Novel by Christina Carson
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Quote from Suffer the Little Children:
"Perhaps what we call misfortune is actually a place where the universe interrupts our habits that keep life so limited and small, forcing us to respond differently. The opportunity it offers depends on how hard we work to close the gap or hold it open, allowing ourselves to glimpse realities we've never glimpsed before."
Novel by Christina Carson
Quote from Dying to Know:
"I knew in that moment, we were never meant to surrender our childlike innocence, to trade a world in which we fit like a glove for one that hung on us like ill-fitting hand-me-downs. However, all about us insisted on our membership. And instead of a handshake or a mystical password as entrance into this spurious society, we agreed instead to share a lie, the one that says we’re safe, secure, and fulfilled living this way."
I was twelve years old, had just finished reading Wuthering Heights and was pondering, which I did regularly. I walked to the kitchen where my mum was cooking dinner, leaned against the wall and asked, “Who decides who the Masters are? Who decided that Beethoven was great or Rembrandt or Emily Bronte or Shakespeare and how come so many people agree? What defines greatness?” I was young. I was curious. Mum looked at me for a second, smiled, and she shook her head slowly, while shrugging her shoulders.
I didn’t let the question go. I couldn’t, for it seemed so odd to me to have such universal agreement about something so nebulous. As my life moved on, I heard people discussing the Great Ones, tying their greatness to advances in theory or technique in their time, or superb or inventive style changes, or mastery of character or plot, but I still wasn’t sold. People who knew nothing of these academic assessments still responded to the great ones like subjects before royalty. And stranger still, research had shown Beethoven’s Pastoral Symphony increased milk production in dairy cows, and I don’t think it had anything to do with the suggestion of grass in the title. In fact, one group of dairy cows exposed to a staged performance of selected passages from Shakespeare’s Merry Wives of Windsor increased production by four percent, when dairy animals normally react to disruptions in their environment by decreasing production. Relaxation was the explanation from farmers and researchers. I, for one, didn’t buy it, at least not as a complete explanation. So what is it about the Masters that we somehow intuitively grasp, which if understood could point toward helping all of us prefect our art.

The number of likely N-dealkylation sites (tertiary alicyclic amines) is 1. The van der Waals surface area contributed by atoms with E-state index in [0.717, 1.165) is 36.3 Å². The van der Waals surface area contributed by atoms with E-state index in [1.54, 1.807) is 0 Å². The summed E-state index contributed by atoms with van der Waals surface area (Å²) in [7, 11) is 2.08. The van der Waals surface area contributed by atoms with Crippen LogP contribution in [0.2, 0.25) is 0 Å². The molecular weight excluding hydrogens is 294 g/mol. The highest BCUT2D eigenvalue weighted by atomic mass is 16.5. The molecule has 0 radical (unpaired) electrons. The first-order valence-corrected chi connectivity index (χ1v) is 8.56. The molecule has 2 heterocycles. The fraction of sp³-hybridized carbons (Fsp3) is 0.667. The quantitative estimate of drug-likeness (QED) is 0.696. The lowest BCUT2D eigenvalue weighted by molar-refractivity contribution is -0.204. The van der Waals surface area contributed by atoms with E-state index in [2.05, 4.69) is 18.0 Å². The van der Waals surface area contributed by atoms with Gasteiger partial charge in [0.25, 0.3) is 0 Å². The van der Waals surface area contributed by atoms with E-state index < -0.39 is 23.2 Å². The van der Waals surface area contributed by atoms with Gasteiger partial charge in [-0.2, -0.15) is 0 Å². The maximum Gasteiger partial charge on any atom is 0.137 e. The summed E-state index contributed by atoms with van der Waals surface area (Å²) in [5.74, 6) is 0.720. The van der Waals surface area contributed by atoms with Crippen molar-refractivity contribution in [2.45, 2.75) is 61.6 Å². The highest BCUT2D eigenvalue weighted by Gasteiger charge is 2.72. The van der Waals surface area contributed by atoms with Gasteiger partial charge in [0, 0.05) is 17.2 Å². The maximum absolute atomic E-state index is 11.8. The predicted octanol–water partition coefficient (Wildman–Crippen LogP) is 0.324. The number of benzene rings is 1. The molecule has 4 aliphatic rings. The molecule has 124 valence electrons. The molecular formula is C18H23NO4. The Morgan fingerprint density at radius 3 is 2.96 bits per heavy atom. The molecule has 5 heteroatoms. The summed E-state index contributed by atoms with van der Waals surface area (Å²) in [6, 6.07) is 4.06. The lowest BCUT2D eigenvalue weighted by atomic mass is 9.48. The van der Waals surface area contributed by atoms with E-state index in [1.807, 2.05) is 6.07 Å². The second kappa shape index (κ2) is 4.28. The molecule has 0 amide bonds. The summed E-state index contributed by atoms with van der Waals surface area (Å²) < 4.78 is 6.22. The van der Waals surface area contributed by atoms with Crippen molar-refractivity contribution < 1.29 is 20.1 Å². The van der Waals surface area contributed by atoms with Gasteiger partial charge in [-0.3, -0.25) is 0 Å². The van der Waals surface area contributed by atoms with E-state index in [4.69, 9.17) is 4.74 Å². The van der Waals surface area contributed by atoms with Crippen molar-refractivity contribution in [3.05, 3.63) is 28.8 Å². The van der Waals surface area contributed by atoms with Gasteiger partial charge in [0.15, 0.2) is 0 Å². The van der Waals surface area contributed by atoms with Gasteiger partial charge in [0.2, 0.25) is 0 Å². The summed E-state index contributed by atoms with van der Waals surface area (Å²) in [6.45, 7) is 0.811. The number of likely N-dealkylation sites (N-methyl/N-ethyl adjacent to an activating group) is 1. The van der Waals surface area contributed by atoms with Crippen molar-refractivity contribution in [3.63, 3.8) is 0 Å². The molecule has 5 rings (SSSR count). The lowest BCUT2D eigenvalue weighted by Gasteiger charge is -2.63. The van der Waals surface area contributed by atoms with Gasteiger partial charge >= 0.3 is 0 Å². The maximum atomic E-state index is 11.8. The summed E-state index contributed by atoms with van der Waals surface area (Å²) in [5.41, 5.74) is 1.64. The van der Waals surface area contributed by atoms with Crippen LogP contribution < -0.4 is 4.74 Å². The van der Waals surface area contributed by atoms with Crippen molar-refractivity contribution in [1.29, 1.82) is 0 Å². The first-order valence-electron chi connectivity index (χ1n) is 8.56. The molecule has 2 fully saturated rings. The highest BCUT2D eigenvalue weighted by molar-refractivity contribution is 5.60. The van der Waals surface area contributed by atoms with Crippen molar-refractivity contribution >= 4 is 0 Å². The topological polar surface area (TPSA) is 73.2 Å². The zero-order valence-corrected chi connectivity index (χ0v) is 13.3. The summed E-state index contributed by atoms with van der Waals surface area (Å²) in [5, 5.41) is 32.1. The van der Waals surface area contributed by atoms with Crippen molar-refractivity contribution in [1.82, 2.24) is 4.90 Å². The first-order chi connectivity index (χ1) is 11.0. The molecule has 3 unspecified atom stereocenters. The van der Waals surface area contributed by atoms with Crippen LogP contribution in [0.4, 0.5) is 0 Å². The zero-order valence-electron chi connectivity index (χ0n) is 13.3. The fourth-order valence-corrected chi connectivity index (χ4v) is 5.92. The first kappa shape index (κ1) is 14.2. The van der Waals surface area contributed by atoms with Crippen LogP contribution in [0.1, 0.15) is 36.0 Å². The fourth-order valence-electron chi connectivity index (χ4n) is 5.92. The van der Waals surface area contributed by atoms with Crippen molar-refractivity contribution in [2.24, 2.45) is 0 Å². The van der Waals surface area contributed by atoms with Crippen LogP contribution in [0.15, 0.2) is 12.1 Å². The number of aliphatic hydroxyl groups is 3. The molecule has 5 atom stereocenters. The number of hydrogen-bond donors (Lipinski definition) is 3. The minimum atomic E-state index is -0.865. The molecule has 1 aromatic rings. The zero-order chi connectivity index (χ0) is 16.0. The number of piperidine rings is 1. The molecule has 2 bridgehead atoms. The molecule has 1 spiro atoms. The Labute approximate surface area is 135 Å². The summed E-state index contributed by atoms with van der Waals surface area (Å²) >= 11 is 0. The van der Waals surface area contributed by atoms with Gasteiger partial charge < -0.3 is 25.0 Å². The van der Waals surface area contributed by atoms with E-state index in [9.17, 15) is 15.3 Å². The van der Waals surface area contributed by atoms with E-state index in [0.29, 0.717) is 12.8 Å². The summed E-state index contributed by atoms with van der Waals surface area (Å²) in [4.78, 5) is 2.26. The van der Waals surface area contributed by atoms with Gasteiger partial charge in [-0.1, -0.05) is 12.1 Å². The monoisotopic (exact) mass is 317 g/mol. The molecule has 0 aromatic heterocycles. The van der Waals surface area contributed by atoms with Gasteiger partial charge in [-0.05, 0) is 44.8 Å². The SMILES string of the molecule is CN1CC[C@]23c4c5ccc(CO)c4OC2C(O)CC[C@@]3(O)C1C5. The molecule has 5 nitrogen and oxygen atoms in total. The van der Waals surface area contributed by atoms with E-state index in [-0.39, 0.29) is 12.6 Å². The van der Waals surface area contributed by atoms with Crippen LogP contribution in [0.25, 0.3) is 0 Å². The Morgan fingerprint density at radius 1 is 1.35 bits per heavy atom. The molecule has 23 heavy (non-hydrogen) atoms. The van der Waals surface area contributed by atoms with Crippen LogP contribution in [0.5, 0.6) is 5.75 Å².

Friends often accused me of being a perfectionist. It wasn’t true, for neither life nor art was meant to follow in anyone else’s footsteps, and perfection to me meant exceeding some previously determined standard. Finally, in frustration, I said to a friend who insisted it was so, “Think of it this way. It’s just so much more satisfying being the best you can be, for let’s face it, who would you rather dance like, me or Nureyev? Who has the more astounding experiences within their Art if not the Masters? It’s not perfection I seek; I want to know that feeling where everything comes together in a moment.” Then it hit me. That’s what the masters offer us, the possibility of experiencing that with them.
Something happens inside us when we encounter a moment where everything comes together exactly as it should. Don’t you occasionally write a sentence and sit in amazement, wondering where it came from, while its lyricism, or appropriateness, wisdom, or beauty holds you in its magic? How about when five basketball players suddenly meld into one on-going intent, and let us all experience being in the zone? That suggests to me there is an inherent recognition of perfect harmony in us all. When the elements of music, painting, writing or movement reach their zenith of expression, that moment lets us experience the heights to which we humans can rise.
I once read a story about a seeker who approached a Sage with the question of how to become enlightened. The Sage said to him, “You know how when you think a thought it is then followed by silence. Increase the length of the silence.”
Great Art appears to occur from a similar practice. Since it offers us the experience of a moment of utter harmony, the challenge becomes to string more of those moments together. Those who do that in a grand way are who we call The Masters. But in our very recognition of those moments, one other truth emerges. We cannot recognize something we cannot conceive. Those moments live in us all; greatness is our human legacy.